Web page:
"It doesn't work" doesn't tell us anything. But in this case I can make a pretty good guess.
Your method is named "InsertRecords", but the SQL you are using doesn't insert anything. It's a SELECT statement, and SELECT retrieves data - it never inserts or updates data.
Just for information, it's considered bad practice to start the name of a method or class member with an uppercase letter (InsertRecords). The convention in Java is that class names start with an upper-case letter and instance names start with a lower-case letter. Java actually doesn't care, but failing to observe this convention can confuse some Java utilities.
"privilege" comes from the Latin words for "private" and "law" (legal) and dates to feudal times. To "claim privilege" meant that you were above the laws that applied to the common people.
posted 4 years ago
Tim Cooke wrote:What errors? Can you be more specific?
First of all I did a code in Java that creates a database and then creates tables and inserts the information into the database.
This code use the method Statement.
The code has 3 method: public void CreateDataBase(), public void CreateTables(), public void InsertRecords():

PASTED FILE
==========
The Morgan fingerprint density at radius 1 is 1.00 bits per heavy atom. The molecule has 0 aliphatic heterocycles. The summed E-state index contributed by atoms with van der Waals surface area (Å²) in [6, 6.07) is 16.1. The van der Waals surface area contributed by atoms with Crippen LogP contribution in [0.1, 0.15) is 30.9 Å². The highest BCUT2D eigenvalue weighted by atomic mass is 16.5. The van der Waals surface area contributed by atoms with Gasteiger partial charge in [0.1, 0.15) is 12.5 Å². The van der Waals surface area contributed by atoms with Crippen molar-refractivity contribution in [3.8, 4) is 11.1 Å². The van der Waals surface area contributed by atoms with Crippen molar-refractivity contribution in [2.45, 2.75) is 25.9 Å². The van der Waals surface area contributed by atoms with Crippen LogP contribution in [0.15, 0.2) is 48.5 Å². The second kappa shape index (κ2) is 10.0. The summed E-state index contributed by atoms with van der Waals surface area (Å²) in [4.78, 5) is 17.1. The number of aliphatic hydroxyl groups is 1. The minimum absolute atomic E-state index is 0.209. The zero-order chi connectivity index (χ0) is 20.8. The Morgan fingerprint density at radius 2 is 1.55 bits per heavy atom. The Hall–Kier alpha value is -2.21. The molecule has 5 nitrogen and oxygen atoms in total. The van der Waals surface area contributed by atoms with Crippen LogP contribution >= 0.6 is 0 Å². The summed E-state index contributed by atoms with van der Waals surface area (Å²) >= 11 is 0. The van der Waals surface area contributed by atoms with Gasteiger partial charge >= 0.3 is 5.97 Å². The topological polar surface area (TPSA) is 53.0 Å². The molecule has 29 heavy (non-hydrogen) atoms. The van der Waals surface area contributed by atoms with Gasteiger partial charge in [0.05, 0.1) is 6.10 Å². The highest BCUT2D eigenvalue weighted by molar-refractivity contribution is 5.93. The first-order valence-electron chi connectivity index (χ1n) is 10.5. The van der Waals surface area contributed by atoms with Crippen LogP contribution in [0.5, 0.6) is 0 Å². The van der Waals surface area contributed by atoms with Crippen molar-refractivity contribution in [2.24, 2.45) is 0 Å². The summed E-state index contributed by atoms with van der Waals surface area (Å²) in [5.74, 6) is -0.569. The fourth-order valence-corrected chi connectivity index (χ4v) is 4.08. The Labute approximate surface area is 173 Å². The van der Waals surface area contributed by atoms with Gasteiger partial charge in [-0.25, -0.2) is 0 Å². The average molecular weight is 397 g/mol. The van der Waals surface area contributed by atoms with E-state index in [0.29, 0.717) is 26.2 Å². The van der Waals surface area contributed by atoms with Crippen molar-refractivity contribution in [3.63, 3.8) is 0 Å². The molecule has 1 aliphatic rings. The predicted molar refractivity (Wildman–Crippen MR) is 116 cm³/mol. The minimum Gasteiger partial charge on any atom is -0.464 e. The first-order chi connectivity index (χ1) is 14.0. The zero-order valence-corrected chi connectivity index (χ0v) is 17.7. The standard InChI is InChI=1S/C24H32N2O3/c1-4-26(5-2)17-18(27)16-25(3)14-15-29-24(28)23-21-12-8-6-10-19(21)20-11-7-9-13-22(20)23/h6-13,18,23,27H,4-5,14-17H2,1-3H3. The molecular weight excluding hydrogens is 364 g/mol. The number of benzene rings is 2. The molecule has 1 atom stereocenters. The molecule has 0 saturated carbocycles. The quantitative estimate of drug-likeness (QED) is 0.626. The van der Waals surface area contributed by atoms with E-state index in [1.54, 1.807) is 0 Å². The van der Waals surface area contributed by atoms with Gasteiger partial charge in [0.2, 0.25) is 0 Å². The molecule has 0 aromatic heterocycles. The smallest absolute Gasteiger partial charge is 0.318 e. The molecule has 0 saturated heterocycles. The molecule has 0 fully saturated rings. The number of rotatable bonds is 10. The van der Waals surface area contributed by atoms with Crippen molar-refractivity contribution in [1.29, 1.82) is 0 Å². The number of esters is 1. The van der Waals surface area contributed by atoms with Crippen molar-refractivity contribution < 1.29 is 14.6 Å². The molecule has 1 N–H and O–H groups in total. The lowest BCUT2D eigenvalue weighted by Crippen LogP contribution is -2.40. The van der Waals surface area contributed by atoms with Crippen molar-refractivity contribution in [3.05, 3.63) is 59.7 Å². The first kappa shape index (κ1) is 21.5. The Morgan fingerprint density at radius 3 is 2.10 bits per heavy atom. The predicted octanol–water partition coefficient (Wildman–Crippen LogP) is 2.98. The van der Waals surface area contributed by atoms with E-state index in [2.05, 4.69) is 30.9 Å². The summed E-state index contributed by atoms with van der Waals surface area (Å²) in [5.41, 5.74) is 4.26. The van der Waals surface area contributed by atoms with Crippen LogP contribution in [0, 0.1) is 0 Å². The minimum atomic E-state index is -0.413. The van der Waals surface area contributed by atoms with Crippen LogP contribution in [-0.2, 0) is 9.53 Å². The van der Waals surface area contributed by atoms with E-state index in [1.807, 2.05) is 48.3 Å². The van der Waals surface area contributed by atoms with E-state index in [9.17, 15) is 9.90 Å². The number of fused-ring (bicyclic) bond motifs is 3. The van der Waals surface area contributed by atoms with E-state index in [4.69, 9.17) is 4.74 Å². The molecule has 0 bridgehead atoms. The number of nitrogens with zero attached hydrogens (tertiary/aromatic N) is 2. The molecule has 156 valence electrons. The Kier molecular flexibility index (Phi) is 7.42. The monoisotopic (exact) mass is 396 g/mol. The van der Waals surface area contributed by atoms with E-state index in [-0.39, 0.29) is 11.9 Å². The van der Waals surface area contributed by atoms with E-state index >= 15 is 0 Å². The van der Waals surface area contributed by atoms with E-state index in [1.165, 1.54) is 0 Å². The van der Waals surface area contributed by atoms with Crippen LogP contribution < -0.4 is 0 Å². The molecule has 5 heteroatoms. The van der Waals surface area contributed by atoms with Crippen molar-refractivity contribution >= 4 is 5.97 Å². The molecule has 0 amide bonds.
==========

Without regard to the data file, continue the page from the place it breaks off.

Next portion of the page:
That code works.
Second of all I wanted to do this code using methods PrepareStatement.
And the code is that I posted earlier.
I tryed to creates databases using PrepareStatement.
I tryed to creates tables using PrepareStatement.
I tryed to insert records using PrepareStatement.
posted 4 years ago
This is the final code and it works
Now I stil have a question: How to insert many query ?
dragu stelian wrote:This is the final code and it works
Although it works there are still some issues with this code. Some of the issues are really minor issues (e.g. not following naming conventions for method names, having an obsolete call to Class.forName() if you're using a JDBC 4.0 driver), but other issues are really important and might even result in resource leaks. In your code you close the resources you have used, but these resources will not be closed when an error (e.g. SQLException) occurs prior to executing the close() method on the different resources. For example let's have a look at the InsertRecords() method: at line86 and line87 you are closing respectively the prepared statement and the connection. But if the invocation of the setString() method on line79 throws an SQLException, the "cleanup" code on lines line86 and line87 will not be executed!
Prior to Java 7 you have to use a try/finally block as this code snippet illustrates. As you can see closing the resources requires a bunch of additional code and is very cumbersome
Luckily closing resources is much easier when you are using Java 7 (or later)! With the try-with-resources statement, resources like the prepared statement and the connection will be closed automaticallyThis code snippet is equivalent with the previous one. See how nice and concise the code becomes when using this awesome Java 7 feature
dragu stelian wrote:Now I stil have a question: How to insert many query ?
Have a look at the addBatch() and executeBatch() methods of the PreparedStatement interface.